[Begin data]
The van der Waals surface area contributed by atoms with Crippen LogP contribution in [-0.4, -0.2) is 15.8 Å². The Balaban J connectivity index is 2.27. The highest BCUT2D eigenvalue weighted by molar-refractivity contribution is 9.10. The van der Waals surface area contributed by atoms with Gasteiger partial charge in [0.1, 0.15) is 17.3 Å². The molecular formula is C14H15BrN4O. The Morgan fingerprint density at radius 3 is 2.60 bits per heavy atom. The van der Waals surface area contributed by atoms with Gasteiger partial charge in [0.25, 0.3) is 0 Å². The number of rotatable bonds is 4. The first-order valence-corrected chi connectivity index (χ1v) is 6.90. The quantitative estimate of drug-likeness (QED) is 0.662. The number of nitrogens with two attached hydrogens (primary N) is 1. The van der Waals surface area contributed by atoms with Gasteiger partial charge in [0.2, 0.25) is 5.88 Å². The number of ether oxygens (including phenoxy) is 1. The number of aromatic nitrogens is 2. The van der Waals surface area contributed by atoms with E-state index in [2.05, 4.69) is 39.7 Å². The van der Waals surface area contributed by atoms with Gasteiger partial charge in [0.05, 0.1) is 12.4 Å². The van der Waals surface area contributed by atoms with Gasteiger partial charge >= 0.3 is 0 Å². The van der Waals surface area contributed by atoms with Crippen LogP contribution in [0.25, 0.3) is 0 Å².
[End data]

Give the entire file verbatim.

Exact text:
The van der Waals surface area contributed by atoms with Crippen LogP contribution in [-0.4, -0.2) is 15.8 Å². The Balaban J connectivity index is 2.27. The highest BCUT2D eigenvalue weighted by molar-refractivity contribution is 9.10. The van der Waals surface area contributed by atoms with Gasteiger partial charge in [0.1, 0.15) is 17.3 Å². The molecular formula is C14H15BrN4O. The Morgan fingerprint density at radius 3 is 2.60 bits per heavy atom. The van der Waals surface area contributed by atoms with Gasteiger partial charge in [0.25, 0.3) is 0 Å². The number of rotatable bonds is 4. The first-order valence-corrected chi connectivity index (χ1v) is 6.90. The quantitative estimate of drug-likeness (QED) is 0.662. The number of nitrogens with two attached hydrogens (primary N) is 1. The van der Waals surface area contributed by atoms with Gasteiger partial charge in [0.2, 0.25) is 5.88 Å². The number of ether oxygens (including phenoxy) is 1. The number of aromatic nitrogens is 2. The van der Waals surface area contributed by atoms with E-state index in [2.05, 4.69) is 39.7 Å². The van der Waals surface area contributed by atoms with Gasteiger partial charge in [0.05, 0.1) is 12.4 Å². The van der Waals surface area contributed by atoms with Gasteiger partial charge >= 0.3 is 0 Å². The van der Waals surface area contributed by atoms with Crippen LogP contribution in [0.25, 0.3) is 0 Å².